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Thread: Weinig 22n

  1. #1

    Weinig 22n

    Just picked up this 22n about two months ago and love running it. I was running a Stetson ross push feed before and what a difference. The 22n has ats on the top and left head and can store up to 96 setting or something like that, so far I have 8 programmed in. I will load so pictures when I figure out how to. I am wondering what everyone else is running? How they handle there rippings? How fast your running on s4s or t&g? What your moulder is tooled up with and any other info your willing to share?

    Thanks,

    Mike Larson

  2. #2
    20170901_135752.jpg
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    20170901_163632.jpg
    20170909_172548.jpg
    20171007_160435.jpg

    Here it is getting it in place and just after the first run.

  3. #3
    Don't stick your hand in this one.

  4. #4
    Marcy,

    I still have all 10 fingers, I did come close to lossing my pinky on my stetson ross, it's a risk you take when your woodworking and everyone makes mistakes. If your running equipment there's always a risk, if your not, your safe. I would still love to see your big operation. Keep pumping out product!

    Thanks,

    Michael

  5. #5
    Quote Originally Posted by Michael Larson View Post
    I am wondering what everyone else is running? How they handle there rippings? How fast your running on s4s or t&g? What your moulder is tooled up with and any other info your willing to share?
    Congrats on the Weinig! ATS sounds handy. I've got an SCMI Compact 23 that we use for s4s and some cabinet door profiles.

    For ripping, we have a straight line rips saw set up parallel to but ahead of the moulder. I normally run it solo and have a long outfeed table where the ripped blanks pile up on the right and the offal slides off the left side into a plywood trough on casters. The trough is about 10" wide x 2 ft tall x 8 ft long. When it is full, I tip it onto the forklift, ratchet strap it into a tight bundle, throw some bands on it and stack it outside. A guy comes once a month to pick up the bundles and turns it into kindling. The ripped blanks are positioned so that they do not have to move far to feed the moulder. If I had a bigger space, I would push the moulder further down so that they didn't have to move at all. There is an old Whirlwind jump saw across from the moulder infeed (to the right of the SLR looking at the infeed) where wonky boards can get broken into shorter segments and the worst defects get taken out.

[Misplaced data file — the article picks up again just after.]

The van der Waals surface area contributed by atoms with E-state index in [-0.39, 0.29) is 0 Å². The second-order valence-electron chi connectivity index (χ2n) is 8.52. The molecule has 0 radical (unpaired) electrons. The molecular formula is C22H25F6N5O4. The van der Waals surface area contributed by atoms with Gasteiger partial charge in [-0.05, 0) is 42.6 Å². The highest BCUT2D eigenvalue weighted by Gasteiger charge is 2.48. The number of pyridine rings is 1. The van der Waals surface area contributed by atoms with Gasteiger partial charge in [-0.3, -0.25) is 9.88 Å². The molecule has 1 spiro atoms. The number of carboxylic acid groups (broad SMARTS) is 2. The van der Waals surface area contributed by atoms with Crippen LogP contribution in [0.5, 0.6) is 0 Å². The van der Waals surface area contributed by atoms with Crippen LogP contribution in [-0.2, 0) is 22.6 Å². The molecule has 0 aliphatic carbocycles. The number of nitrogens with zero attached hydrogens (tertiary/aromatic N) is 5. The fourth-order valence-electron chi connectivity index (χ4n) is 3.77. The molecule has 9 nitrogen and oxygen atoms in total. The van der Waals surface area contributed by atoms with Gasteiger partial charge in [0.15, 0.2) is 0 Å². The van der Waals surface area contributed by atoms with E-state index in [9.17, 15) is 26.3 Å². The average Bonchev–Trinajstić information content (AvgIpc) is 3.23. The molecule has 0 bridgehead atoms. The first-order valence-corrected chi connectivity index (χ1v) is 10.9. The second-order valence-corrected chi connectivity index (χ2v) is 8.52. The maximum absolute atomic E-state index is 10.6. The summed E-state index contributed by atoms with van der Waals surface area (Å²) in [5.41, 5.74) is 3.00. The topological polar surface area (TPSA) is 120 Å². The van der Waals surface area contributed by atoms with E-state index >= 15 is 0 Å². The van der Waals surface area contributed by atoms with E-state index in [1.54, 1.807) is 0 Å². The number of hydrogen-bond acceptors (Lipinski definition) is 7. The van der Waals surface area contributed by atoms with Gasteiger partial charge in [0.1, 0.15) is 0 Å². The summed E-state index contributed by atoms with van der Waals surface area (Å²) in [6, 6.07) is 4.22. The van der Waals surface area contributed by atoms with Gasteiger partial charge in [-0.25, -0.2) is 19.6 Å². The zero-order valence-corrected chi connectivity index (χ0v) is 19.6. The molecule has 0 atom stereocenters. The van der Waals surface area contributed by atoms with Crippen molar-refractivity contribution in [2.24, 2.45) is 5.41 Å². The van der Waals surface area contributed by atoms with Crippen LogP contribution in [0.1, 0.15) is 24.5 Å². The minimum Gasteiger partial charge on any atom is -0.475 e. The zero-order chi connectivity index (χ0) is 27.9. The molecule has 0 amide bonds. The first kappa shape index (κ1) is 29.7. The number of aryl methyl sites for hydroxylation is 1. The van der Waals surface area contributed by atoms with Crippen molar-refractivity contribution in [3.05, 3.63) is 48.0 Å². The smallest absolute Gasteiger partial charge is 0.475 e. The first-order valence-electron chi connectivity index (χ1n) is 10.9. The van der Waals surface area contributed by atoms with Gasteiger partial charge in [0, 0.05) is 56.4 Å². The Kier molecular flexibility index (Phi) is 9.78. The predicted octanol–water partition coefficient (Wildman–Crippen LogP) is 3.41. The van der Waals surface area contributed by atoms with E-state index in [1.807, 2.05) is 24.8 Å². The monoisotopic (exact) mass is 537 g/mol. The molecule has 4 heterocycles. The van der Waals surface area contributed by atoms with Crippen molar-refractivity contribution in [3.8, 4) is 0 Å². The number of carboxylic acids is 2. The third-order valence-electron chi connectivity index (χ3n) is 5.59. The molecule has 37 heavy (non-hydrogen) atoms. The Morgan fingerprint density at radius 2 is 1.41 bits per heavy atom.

I only run the moulder at 25-30 fpm for S4S and slow it down to under 20 FPM for profiles. For tooling, I have some Global Tooling shear cut spiral insert heads, some Terminus insert heads, some 50mm straight carbide insert side heads (1" travel on the side spindles, so I can use the entire knife over it's lifespan), some Leiser carbide insert crown profile heads that came with the machine, a corrugated head, and some universal carbide insert heads that are used for running sticking for beaded or mitered profiles. If I was doing it again, I would get a set of Weinig insert heads.

    The SCM has a bed lube setup, but I find that it is easier to just lift the cover and squirt some spray lube under the feed wheels from time to time. During any setup changes, I use a block of parrafin wax to rub down the entire table. I put a set of Western Roller feed wheels on because sometimes the stock is a bit scant and the steel wheels would dent areas that just get skimmed by the top head. I went with the red medium hardness, but would do yellow next time.

    Last edited by J.R. Rutter; 10-21-2017 at 2:31 PM. Reason: add pics
    JR

  6. #6
    J.R.

    Beautiful shop, is that your tooling cabinet under the infeed of your moulder? What machine is in the far back right corner? I appreciate all the info, do you like the SCMI moulder and have you ran deep profiles on it? Does your dust get pumped outside, that is a big sticking point for me right now as mine doesn't. Are you happy with global toolings stuff? For s4s I am running guhdo spiral insert heads on my first bottom and top head and quickset carbide heads on the sides and the final bottom head. Do you do any of your own profile grinding? If you don't mind sharing I would be interested in where you get your corrugated knife stock and what type you use.

    Thanks,

    Michael
    Last edited by Michael Larson; 10-22-2017 at 6:43 PM. Reason: mistakes

  7. #7
    I too am curious what that is in the back right corner. Clamp?
    Shortcut for putting me on ignore:
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  8. #8
    Join Date
    Dec 2008
    Location
    Ouray Colorado
    Posts
    470
    Key to getting efficiency from a moulder or four sider is good dust collection, a good system for chip storage and at the minimum a small SLR.
    When we first set up ours I thought a heavy table saw with a power feed would work. A couple years later we put in a small SLR and the difference was like night and day.
    Our original DC handled it but we were dumping the 4-55 gallon drums several times a day. We installed a briquiter in the system and this worked well till we overloaded it on a large flooring run and broke it. We now use a closed loop dust transfer to a 16 yard dump trailer and this works just about right for our present production. If I could do that over I would have went for a tandem dump trailer with a larger box. At my semi retirement workload I would like the briquiter back in the system. Larger millwork outfits normally blow shavings into a semi trailer box.

    JR, I would like to see a picture of your SLR out feed table. I tried to build a similar out feed but could never get the keeper boards to slide off correctly.
    Miss engineering I think..
    We are about the same for feed rates and also do not use the auto table lube that much. Just squirt Waxlit on occasionally.